In Ho Mann Jahaan, you played the role of an angry young man and in 7 Din Mohabbat In, you were a nerd. How would you describe your character in Parey Hut Love? How is it different from the roles you have played before?
In Ho Mann Jahaan, I played Arhan, an angry young man, a kind of an anti-hero. Of course, that’s far removed from what I am in real life! In 7 Din Mohabbat In, I was hiding behind another character which was completely different from me. But with this one (Parey Hut Love), I had to put a lot of shades of myself into this role. And that was a bit scary because as an actor, you are always afraid of bringing your own self onto the screen. My character has the same kind of insecurities that I faced growing up, as far as running away from my issues or sweeping them under the rug, were concerned.Thank god I have grown over that fear and those insecurities. However, Sheheryar (my character) is very relatable since most youngsters these days have similar fears of commitment – whether to a job, a relationship or even a hobby! A lot of millennials like to hop from one thing to the other. The issues of youngsters in this film are a lot more real and closer to home yet it’s projected in a larger-than-life commercial way.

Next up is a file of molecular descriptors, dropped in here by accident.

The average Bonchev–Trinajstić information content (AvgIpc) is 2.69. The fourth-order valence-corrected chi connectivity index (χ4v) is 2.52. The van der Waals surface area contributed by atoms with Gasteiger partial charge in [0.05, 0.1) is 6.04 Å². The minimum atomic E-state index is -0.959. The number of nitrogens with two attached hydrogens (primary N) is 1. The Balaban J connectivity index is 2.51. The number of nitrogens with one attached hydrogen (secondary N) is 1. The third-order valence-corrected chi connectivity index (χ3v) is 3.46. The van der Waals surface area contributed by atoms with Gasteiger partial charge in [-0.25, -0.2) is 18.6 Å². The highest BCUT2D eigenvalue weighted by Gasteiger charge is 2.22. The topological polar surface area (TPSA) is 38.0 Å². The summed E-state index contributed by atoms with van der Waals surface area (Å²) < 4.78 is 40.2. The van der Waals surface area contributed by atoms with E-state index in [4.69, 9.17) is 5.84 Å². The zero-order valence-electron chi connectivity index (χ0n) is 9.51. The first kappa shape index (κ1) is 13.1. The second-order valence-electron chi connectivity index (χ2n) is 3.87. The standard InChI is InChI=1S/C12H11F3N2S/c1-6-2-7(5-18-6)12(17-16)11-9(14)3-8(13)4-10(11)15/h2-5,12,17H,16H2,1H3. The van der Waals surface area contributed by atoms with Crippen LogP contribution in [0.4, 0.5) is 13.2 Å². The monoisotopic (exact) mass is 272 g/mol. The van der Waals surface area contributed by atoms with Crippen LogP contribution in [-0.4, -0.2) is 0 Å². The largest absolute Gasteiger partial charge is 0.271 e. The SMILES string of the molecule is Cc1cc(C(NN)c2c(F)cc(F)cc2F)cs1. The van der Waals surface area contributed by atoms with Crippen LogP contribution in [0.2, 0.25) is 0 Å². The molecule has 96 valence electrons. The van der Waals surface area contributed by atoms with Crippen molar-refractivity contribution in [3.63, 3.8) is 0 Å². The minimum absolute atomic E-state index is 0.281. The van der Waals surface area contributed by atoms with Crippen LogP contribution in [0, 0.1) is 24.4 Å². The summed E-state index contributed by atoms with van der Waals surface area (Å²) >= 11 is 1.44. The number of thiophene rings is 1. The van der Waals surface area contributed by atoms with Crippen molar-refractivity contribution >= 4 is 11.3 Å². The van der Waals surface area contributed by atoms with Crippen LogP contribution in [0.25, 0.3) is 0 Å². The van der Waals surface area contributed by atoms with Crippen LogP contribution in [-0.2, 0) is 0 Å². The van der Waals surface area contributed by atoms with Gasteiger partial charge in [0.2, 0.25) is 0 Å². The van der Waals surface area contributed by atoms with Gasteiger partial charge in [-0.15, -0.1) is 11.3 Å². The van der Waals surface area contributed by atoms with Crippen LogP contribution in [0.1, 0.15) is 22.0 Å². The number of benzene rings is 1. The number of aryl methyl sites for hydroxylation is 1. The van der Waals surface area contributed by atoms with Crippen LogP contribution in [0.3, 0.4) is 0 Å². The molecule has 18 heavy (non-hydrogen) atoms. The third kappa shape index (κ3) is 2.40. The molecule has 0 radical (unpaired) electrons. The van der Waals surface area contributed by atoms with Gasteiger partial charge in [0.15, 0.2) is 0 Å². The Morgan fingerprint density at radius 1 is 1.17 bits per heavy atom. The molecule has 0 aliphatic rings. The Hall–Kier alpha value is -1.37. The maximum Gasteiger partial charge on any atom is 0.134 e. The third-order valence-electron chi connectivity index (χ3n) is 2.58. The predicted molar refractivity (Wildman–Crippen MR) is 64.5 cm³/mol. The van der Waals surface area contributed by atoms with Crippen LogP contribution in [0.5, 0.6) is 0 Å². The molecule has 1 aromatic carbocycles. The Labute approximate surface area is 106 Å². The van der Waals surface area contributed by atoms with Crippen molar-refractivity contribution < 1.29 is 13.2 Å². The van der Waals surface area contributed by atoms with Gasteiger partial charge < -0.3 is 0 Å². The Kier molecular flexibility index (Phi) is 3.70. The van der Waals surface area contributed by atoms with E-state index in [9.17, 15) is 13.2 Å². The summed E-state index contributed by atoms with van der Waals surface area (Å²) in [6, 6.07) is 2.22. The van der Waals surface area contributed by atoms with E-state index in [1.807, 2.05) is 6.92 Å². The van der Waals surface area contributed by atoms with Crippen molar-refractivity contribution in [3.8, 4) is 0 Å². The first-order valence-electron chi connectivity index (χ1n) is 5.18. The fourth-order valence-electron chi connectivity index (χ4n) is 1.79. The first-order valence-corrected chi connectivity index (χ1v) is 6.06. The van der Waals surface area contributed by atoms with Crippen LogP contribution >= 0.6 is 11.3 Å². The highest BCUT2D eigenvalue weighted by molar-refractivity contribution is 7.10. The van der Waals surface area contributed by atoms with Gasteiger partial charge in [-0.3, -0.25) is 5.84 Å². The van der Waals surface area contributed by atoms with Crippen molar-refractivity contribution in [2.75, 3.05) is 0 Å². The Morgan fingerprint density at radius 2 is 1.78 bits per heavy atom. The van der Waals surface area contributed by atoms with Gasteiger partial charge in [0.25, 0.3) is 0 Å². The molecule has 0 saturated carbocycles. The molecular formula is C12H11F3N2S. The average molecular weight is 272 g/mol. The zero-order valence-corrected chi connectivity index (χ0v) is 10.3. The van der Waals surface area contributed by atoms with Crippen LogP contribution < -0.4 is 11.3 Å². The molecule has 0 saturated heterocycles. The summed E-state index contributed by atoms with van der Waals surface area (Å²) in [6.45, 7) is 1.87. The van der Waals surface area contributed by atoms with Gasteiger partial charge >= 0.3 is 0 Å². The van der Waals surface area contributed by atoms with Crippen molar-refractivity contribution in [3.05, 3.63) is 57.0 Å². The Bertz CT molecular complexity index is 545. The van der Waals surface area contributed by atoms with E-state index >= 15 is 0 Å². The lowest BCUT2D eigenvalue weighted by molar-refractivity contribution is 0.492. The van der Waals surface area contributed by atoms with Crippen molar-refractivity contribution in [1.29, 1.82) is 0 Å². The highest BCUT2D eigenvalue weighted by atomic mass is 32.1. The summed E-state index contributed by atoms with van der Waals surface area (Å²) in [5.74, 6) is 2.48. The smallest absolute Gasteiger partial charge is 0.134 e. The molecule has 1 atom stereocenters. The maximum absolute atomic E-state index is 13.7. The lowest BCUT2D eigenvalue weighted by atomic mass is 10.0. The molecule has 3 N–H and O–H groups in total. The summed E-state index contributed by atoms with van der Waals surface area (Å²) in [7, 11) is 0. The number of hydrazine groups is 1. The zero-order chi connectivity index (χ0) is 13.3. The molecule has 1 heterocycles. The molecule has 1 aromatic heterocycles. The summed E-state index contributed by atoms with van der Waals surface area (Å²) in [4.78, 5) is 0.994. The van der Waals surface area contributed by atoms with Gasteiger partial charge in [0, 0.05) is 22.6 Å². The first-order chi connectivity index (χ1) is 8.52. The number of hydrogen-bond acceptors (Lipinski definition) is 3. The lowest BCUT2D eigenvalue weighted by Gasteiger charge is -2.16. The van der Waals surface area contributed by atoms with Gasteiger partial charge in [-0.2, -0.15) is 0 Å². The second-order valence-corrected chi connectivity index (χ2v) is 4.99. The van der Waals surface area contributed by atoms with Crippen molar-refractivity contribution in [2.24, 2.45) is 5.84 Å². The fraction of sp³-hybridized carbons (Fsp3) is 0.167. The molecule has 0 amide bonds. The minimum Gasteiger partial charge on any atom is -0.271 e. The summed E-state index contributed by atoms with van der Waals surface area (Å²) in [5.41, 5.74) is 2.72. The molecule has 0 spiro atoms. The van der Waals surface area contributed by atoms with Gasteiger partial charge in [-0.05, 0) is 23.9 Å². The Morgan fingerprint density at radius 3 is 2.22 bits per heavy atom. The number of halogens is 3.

What was working with Maya Ali like?
Maya is not just a talented actress, she is also a wonderful, positive human being. She had this amazing energy on sets and a very motherly vibe! Moreover, Maya is very disciplined. She would be there on the sets before time and put in her 100 per cent. Working with an actor like that motivates you to push your boundaries as well. Those people who have worked with me would know that I generally like to push myself so with her around, I was inspired to go the extra mile. Also, our chemistry is amazing, we have gotten great feedback on it.
Photography: Kuki’s Photography @Zillestudio; Stylist: Haani Sharique
JEWELLERY FOR MAYA: NEEMAR JEWELS; WARDROBE FOR SHEHERYAR &MAYA: FARAZ MANAN; MAKE-UP: ADNAN ANSARI; MAYA’S HAIR: ARSHAD KHAN; SHEHERYAR’S HAIR: RASHID AT RASHID'S SALON; PRODUCTION DESIGN: HINA FAROOQUI
Isn’t a wedding film a rather clichéd genre? Why do you think South Asians obsess over weddings?